"There is a conceptual end behind the record in terms of lyrics but the reason behind the way the songs are arranged is based clearly upon an emotional dynamic and the traveling throughout the album. We tried to start it off somewhat heavy but not as heavy as it gets and then sort of just gradually paced it, brought it to a point where it was almost sort of an apex and then brought it down and added in some stuff that was sort of like an interlude, almost a break from the more abrasive elements on the album and then dealt back up into a. . . I dunno it was really. . . well obviously with the title, it has to do a lot with water and I was thinking about fluidity and how things fit together. We debated and debated, tried different arrangements with the songs and finally we found an order that flowed really well. I mean it was important to us to put songs next to each other that complimented each other that also were a juxtaposition of elements."

Which takes us to the album's striking aura that hovers over this emotional canvas. 'Oceanic' being an album that has taken a personal toll as well, its overall concept triggering certain special and unforgettable feelings and also a term that can relate to having that exalted godly feeling coursing through your body while standing amongst a vast body of water.


"That's the kind of thing we are trying to trigger in people," replies Aaron. "We write what we consider to be deeply emotional music and that's what we want people to connect with and want them to get that feeling of open expanse of sound with that sense of sort of being submerged in almost a liquid audio or something like that. Just for me, thinking about the conceptual end of the record and the musical end, just everything that inspired me to write, I definitely can relate to that feeling of just being out in front of the ocean and having that vast expanse in front of you where it's really humble but also awe inspiring at the same time. I would hesitate to say that about my own music, but, I mean, we would like people to connect their emotional experiences with this album and to connect on an emotional level and we want them to associate it with experiences they've had and really take them to another space other than a literal space which happens to be when you just listen to the record."

"But for me, I have a greater attachment to albums as a whole if I feel they are connected," continues Aaron about the album's concept. "Like the whole album itself is one piece as well as its individual parts. I basically tried to stretch all of the lyrical aspects of every release we've done, in a sort of conceptual fashion where the lyrics really fit together with each song somehow; a different facet of the same subject. 'Oceanic' is no exception and I think as far as that end of the album is concerned this is also the album that I spent the most time writing lyrics for and really thinking about the story and just putting it together.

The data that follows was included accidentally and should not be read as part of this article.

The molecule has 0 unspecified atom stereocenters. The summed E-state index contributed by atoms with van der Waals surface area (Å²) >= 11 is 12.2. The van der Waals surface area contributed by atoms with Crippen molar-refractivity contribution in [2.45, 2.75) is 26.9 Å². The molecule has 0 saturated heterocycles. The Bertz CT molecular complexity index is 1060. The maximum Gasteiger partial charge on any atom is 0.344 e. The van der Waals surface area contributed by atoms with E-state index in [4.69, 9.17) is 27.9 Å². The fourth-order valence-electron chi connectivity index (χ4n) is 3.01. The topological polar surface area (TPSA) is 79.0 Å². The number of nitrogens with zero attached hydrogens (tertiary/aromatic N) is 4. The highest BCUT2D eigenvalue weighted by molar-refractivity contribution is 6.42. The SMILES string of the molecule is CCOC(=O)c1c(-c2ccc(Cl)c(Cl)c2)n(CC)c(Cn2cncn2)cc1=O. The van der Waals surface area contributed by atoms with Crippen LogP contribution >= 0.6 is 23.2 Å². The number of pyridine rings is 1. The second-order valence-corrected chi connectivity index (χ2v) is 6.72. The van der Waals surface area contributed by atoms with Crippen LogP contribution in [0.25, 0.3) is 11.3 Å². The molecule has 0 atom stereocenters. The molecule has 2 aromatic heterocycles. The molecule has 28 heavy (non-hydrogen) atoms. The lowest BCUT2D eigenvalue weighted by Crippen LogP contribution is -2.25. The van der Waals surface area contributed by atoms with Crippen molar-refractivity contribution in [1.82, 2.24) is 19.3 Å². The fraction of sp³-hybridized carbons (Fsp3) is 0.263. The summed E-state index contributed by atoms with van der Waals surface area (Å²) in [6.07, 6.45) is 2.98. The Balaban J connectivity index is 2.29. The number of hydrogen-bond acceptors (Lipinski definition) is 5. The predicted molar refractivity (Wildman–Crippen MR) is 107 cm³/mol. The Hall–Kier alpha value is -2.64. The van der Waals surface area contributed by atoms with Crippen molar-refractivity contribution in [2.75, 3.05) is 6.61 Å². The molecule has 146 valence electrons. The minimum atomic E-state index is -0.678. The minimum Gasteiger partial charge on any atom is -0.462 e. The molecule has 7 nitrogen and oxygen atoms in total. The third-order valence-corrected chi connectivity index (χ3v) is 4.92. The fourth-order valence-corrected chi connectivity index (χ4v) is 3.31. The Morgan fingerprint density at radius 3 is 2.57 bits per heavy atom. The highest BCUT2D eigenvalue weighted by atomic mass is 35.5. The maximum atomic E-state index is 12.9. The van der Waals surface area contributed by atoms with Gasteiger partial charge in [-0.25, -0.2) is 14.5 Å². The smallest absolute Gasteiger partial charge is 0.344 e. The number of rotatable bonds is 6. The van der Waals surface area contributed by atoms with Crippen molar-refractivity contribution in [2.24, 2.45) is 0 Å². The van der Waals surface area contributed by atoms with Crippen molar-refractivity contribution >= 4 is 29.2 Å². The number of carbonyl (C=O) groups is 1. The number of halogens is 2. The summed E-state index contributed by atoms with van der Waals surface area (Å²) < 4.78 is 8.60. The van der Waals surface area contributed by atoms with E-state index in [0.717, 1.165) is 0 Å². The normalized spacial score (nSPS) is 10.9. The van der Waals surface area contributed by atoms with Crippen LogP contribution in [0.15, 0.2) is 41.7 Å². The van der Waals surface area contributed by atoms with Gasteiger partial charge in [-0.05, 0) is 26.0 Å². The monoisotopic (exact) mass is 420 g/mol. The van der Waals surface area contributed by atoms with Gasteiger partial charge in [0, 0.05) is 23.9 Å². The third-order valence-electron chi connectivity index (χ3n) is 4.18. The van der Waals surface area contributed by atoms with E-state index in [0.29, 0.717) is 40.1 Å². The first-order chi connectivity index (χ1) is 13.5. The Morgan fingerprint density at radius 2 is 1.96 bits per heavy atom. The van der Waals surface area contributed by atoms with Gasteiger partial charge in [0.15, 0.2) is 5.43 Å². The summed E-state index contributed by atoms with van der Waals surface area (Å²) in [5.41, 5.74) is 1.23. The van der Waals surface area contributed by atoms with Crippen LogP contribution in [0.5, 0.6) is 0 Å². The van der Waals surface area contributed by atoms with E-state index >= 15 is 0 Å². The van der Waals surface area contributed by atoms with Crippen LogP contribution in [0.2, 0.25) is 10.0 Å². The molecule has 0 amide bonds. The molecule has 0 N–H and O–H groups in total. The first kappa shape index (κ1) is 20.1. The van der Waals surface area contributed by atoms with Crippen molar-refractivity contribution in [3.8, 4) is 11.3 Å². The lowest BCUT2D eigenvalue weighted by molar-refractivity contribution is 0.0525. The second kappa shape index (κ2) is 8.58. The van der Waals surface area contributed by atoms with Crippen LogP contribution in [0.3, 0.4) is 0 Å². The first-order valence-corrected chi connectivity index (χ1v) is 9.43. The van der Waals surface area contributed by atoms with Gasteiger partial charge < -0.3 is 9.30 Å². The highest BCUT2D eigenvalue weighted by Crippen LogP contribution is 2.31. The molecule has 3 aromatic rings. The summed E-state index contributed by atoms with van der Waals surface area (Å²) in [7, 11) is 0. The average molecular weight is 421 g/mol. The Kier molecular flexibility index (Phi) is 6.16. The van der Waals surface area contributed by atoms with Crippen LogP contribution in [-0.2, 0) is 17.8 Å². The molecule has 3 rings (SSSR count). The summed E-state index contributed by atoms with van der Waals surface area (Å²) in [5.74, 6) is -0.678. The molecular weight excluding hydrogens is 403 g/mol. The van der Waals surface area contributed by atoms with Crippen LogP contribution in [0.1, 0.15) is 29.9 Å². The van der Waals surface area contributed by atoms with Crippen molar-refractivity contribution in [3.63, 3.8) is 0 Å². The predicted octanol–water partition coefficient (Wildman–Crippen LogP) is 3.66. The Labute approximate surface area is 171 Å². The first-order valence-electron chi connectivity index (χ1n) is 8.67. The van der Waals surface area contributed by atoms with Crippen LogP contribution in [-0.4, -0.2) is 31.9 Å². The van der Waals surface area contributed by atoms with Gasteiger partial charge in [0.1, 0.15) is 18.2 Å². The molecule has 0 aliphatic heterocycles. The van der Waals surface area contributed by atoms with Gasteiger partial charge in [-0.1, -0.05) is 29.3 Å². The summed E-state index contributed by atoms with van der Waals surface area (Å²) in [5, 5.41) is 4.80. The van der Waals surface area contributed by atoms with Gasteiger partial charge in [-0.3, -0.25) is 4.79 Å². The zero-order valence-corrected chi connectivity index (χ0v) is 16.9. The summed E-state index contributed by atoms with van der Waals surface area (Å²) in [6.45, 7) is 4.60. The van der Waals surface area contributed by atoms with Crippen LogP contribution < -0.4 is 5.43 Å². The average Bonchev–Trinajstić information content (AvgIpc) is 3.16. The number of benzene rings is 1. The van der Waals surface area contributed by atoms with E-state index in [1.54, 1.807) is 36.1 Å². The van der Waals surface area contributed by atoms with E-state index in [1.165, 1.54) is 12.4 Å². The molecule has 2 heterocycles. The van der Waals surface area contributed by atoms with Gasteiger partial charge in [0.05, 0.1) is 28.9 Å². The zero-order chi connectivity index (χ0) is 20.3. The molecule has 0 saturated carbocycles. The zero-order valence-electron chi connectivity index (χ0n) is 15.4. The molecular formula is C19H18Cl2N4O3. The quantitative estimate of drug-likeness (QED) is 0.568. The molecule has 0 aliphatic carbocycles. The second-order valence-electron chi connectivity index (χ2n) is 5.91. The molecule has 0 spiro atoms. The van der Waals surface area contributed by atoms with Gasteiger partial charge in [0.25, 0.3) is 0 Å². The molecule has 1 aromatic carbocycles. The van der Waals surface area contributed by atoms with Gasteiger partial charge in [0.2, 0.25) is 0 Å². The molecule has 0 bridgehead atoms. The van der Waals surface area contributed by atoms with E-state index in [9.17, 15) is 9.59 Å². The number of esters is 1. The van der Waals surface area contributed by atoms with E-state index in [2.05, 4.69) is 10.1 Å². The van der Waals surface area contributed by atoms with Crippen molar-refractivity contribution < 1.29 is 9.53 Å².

"There is a specific story behind all the lyrics and I tried to write a narrative that I based the lyrics from. But I mean the narrative applies to a lot of things, obviously it's metaphorical for a lot of things, and just the idea of water as the main conceptual ideas, trying to create a sound that is fluid and suggest some sort of submersion, form and just the open expanse of that sound sort of suggests the vastness of the ocean. But there are a lot of aspects to it as well. Water was intriguing to me because it's very multi-dimensional in terms of the feeling it evokes. For me, the ocean is awe inspiring but also terrifying. I think drowning to me is one of the scariest ideas as far as the way to go. So I think part of it was about me trying to accept that idea. (laughs) And really just sort of have something elemental to base the emotional musical structure on."

The underwater world serves as a whole new dimension as well, an otherworldly universe deep within the confines of an innerspace-like kingdom. Overall, the underwater kingdom is the closest thing humankind will get to experiencing another whole new universe and going into the beyond.

"I definitely would agree with that and that was another important factor in just trying to find something that was a real element within everybody's lives that had some sort of mystery to it. Humans are obviously capable of being in water but it's not our preferred environment. So it is something that often, sort of disconnects people in their everyday lives, offers them something they can't get any other way. I mean when you're in water or underwater, you feel that you are in a different place and you're not all in control as much as you are in other times. It is a whole other world. I mean people know more about space than we do about some of the oceans that are on this world and there's obviously depths to which humans haven't and can't travel, so that's pretty interesting as well. Also the idea of water as a metaphor for the subconscious. I can't remember if it was Freud or Jung, but one of those guys said that, especially in dreams, that water is sort of a metaphor for the unconscious, especially the creative unconscious. So that is also an important aspect as well, just writing the album in sort of an experiment in delving into our subconscious and into the primal human self and just thinking about things that also lie on the surface."

And if the world were to end, it would probably end up as this big body of ocean anyway.

"Yeah a lot of people speculate, or say that the world started in an aquatic atmosphere and people came from the water and our bodies are mostly made from water; the most essential life force for everyone and everything on the planet."


review of Isis 'Celestial'

"False Light" from 'Oceanic'









c/o Adam Wasylyk
3150 Spring Creek Crescent
Mississauga, Ontario

Interview: Chris Bruni [ ]

MU Editor: Brant Wintersteen [ ]